We used these headphones with a Google Pixel 3 and a Macbook Air for our review. The Boat Rockerz 400 was comfortable and the cushioning on the headband was helpful. The slide bar does not have ridges so it is not easy to adjust the two sides to at the same level. Thankfully, the earcups swivel and we could adjust them easily.
The buttons that Boat has used on these headphones jut out slightly from the right earcup, which makes them easy to find and convenient to use while wearing the headphones.
The Boat Rockerz 400 delivers good audio quality but is quite bright at higher volumes. As expected, the Rockerz 400 doesn't have very good instrument separation and the soundstage is also narrow, but this is acceptable at its Rs. 1,499 price. These headphones leak a lot of sound and anyone sitting next to you will be able to hear even the lyrics of the songs you are listening to.
We also found that the volume does not sync with the phone and you have independent volume control on the headphones. Long-pressing the track skip/ repeat buttons changes the volume on the headset while a short-press changes the track. Ideally, these should have been the other way around. Since this control is inverted, it is really hard to fine-tune the volume.
When listening to Somewhere I Belong by Linkin Park, the Rockerz 400 failed to manage decent separation between the electric guitar and the drum set. These headphones have a decent amount of bass and mids but the highs do sound shrill at higher volumes. We mostly used these headphones at 80 percent volume since the highs were manageable up to this point.
We used the Rockerz 400 for watching a couple of videos and found the performance to be acceptable. The noise cancelling microphone was average on calls and our callers said that we sounded distant.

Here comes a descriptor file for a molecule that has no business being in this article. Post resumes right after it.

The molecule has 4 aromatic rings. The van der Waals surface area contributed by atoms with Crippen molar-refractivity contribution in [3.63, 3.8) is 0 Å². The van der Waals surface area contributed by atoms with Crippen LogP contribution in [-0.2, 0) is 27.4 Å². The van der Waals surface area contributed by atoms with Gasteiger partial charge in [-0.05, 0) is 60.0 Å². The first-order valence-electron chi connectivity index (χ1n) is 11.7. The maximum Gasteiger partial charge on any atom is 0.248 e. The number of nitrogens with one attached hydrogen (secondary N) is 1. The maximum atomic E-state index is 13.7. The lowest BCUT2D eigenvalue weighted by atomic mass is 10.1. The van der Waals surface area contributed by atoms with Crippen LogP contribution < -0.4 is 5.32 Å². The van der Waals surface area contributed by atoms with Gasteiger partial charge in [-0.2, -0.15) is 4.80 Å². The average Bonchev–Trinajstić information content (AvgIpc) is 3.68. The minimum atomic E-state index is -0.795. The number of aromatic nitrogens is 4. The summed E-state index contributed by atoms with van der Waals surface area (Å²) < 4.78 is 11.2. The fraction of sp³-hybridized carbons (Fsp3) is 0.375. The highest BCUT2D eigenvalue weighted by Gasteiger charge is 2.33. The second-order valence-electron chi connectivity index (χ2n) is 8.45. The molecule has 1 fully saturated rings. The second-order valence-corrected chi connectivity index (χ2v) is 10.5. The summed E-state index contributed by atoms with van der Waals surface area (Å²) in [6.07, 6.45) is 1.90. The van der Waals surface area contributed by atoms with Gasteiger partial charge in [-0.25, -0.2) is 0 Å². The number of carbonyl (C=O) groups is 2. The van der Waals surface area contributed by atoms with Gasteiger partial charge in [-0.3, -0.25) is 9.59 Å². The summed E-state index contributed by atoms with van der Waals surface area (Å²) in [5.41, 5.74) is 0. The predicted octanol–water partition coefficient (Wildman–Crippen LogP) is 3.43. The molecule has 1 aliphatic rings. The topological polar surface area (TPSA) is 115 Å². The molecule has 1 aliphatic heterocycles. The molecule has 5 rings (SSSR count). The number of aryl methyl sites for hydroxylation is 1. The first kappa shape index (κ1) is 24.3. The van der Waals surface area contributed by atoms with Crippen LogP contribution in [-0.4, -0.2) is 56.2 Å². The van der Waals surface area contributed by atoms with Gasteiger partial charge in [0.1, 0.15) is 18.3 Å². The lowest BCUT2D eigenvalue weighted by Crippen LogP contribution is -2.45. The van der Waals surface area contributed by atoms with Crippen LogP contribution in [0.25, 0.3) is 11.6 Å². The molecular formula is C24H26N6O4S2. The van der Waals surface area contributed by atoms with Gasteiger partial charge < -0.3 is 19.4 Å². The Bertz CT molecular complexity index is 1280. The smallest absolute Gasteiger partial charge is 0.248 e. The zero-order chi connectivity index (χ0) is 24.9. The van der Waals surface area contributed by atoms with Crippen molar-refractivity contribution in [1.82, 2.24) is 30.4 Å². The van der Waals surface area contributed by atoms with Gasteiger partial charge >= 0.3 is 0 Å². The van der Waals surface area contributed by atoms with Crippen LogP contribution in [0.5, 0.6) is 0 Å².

Battery life is rated at 8 hours of continuous music playback but we managed to get 9 hours . The charging time quoted by the manufacturer is 2 hours, and the headphones took around that much time to charge fully. The LED light glows red while charging and goes off to notify you that charging is done. There is no quick charging.
The Boat Rockerz 400 is an affordable pair of Bluetooth headphones that offers decent audio quality for the price. If you aren't going to blast audio at full volume, you won't really be bothered by the highs sounding too shrill. It isn't the best for calls so we would recommend using it only for casual audio listening.
At Rs. 1,499, the Boat Rockerz 400 does not have a lot of competition, making it easy to recommend.
Price: Rs. 1,499
- Light and comfortable
- Good bass and mids
- Decent battery life
- Plastic body doesn't feel premium
- Highs sound shrill at high volumes
- Below-average call quality
- Annoying verbal cues
Ratings (out of 5)
- Design/ comfort: 3
- Audio quality: 2.5
- Battery life: 3
- Value for money: 3.5
- Overall: 3
Realme Buds, Mi Earphones, or others: Which are the best headphones under Rs. 1,000 in India? We discussed this on Orbital, our weekly technology podcast, which you can subscribe to via Apple Podcasts or RSS, download the episode, or just hit the play button below.